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Violent history French winegrowers by Dr Smith nominated for major award

Terror and terroir by Dr Andrew Smith

A BOOK written by a newly-appointed Senior Lecturer of the University of Chichester has been nominated for an international award.

Dr Andrew W M Smith, who joined the Department of History and Politics this month, was shortlisted for his text exploring the violent accounts of French militant group the Comité Régional d’Action Viticole (CRAV).

The book, Terror and terroir: The winegrowers of the Languedoc and modern France, by Manchester University Press, was nominated for the prestigious Royal Historical Society Gladstone Prize.

Dr Smith, who is also the secretary for the Society for the Study of French History, said: “This is my first book and I am delighted that it was nominated for the prize.

“Terror and terroir investigates the CRAV, a loose affiliation of militant winegrowers in the sun-drenched, southern vineyards of the Languedoc.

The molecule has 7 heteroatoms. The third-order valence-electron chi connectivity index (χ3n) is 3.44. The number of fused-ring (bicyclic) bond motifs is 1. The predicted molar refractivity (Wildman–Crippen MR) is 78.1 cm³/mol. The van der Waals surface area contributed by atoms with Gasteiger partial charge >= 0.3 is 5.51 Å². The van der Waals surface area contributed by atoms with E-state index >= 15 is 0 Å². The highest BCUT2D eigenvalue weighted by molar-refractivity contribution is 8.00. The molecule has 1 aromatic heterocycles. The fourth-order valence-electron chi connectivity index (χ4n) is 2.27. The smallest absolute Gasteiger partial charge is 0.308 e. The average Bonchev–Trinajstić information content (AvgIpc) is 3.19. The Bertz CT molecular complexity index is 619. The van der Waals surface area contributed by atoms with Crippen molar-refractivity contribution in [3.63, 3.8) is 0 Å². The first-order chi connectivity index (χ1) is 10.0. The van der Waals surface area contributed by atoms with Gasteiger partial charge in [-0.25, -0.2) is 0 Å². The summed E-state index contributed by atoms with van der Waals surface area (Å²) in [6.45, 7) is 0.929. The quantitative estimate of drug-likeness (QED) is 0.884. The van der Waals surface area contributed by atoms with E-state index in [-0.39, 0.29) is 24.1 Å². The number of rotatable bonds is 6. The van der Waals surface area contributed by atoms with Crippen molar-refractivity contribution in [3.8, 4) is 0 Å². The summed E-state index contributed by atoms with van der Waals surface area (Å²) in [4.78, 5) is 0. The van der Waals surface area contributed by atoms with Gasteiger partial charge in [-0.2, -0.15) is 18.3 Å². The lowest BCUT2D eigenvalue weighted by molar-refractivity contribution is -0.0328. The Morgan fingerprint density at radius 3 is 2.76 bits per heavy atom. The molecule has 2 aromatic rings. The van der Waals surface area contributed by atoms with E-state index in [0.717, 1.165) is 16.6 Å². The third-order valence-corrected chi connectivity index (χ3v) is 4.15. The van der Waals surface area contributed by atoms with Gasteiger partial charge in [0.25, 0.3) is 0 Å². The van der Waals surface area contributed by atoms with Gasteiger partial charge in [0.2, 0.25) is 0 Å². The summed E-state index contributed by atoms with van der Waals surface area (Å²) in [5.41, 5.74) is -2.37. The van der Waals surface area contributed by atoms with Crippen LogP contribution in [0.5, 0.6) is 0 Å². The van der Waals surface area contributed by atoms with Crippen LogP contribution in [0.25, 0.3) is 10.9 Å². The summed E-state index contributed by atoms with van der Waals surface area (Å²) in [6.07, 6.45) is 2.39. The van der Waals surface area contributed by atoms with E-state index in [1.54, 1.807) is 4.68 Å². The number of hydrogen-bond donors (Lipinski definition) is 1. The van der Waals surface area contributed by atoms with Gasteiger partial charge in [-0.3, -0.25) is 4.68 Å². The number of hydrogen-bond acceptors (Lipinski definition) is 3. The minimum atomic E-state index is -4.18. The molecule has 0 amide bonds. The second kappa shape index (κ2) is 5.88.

“Since 1961 they have fought to protect their livelihood and they were responsible for sabotage, bombings, hijackings and even the shooting of a policeman.

“At heart, however, they remain farmers championing the right of people to live and work the land.”

Dr Smith, who specialises in contemporary history and politics, was a recent guest of BBC Radio 4 speaking on French posthumous marriage practices, which can be heard here.

The Senior Lecturer will find out the winner of the book prize next month.

Speaking of his book, he added: “Against the backdrop of European integration and decolonisation, the CRAV rallied around banners of Resistance and their strong Republican heritage, while their peasant protests fed into Occitan and anti-globalisation movements.

“Between the romantic mythology of terroir, and the misguided violence of terror, the book unpicks the contentious issues of regionalism, protest and violence.

“It also offers an insight into a neglected area of France’s past that continues to impinge on its future, infused with one of the most potent symbols of French culture: wine.”

To find out more about Dr Andrew W M Smith, and his research into identity, violence, and culture in the winegrowing communities of Southern France, visit

Alternatively for more about the Department of History and Politics at the University of Chichester go to